I was skeptical, at first, that I would like this book. When Leaming says, in her introduction, that she values happiness above all else and is known to be a bit crazy and unpredictable and maybe even rash, I started to feel myself judging: "Oh, you're one of those people..."

But I have to say that Leaming put my reservations (and judgments) to rest almost immediately. She is a wonderful writer--very honest and thoughtful. She doesn't take herself too seriously, which I wasn't expecting. And she'
Suzanne Cassel
Nov 03, 2014 rated it it was amazing
This book is exactly what it claims to be - a field guide. There are no pat or trite answers to happiness in the stunningly pure and universal stories told here. Rather, the people and places that Leaming encounters as she navigates life in her Himalayan "paradise" simply offer her a new and honest way to react to life in a more loving, peaceful manner. The stories are told with fresh eyes and an open heart. You will draw your own conclusions about the instructions they give you as you journey. ...more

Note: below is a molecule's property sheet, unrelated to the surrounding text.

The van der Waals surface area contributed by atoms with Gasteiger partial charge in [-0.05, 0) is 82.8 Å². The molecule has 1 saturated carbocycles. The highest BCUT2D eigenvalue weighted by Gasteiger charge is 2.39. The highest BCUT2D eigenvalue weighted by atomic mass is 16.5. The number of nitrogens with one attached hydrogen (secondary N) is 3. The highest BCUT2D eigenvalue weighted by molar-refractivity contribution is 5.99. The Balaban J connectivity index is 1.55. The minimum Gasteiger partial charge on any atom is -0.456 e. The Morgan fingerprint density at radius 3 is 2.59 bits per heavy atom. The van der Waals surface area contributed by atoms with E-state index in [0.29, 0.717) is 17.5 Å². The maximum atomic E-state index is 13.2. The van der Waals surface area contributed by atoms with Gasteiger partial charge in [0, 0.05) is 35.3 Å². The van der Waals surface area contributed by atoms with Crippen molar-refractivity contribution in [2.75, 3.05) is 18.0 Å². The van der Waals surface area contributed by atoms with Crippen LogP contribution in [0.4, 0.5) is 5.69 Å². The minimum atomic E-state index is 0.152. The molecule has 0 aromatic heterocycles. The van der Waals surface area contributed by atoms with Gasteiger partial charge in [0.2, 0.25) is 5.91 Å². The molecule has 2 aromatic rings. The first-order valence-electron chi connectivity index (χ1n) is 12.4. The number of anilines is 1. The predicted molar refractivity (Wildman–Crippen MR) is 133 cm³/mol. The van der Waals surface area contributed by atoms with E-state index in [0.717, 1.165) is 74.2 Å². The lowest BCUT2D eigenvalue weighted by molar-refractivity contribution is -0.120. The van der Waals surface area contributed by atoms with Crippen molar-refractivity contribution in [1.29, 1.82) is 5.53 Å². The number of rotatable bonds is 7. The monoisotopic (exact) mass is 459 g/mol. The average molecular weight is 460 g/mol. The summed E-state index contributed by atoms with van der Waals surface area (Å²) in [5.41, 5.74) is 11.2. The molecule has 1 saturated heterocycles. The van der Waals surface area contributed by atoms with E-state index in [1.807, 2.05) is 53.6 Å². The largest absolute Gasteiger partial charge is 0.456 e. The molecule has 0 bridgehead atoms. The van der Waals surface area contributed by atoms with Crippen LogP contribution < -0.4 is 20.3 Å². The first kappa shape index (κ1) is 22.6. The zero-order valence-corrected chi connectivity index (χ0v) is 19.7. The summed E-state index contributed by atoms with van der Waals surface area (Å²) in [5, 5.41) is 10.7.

Lea  Bowski
Jan 17, 2015 rated it really liked it
I'm not sure how to characterize this book as the title certainly reads like a self help guide but the text is more like a biographical series of essays about the author's experiences living as an American in Bhutan.

That said I really enjoyed it. Each chapter is titled with things like, "Calm Down", "Lose your Baggage" and "Drink Tea" and then has stories about life and culture in Bhutan. It basically gives examples of mindfulness experience without actually calling it 'mindfulness'.

I think my
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Linda Leaming went to Bhutan for the first time in 1994. "A nice diversion," is how the travel agent described it. It was. And it still is. She found a home and a voice among the remote and mysterious Himalayan mountains. She also found romance with an intriguing Bhutanese painter. Her work has appeared in Ladies’ Home Journal, Mandala, Guardian UK, A Woman’s Asia (Travelers’ Tales, 2005), and man ...more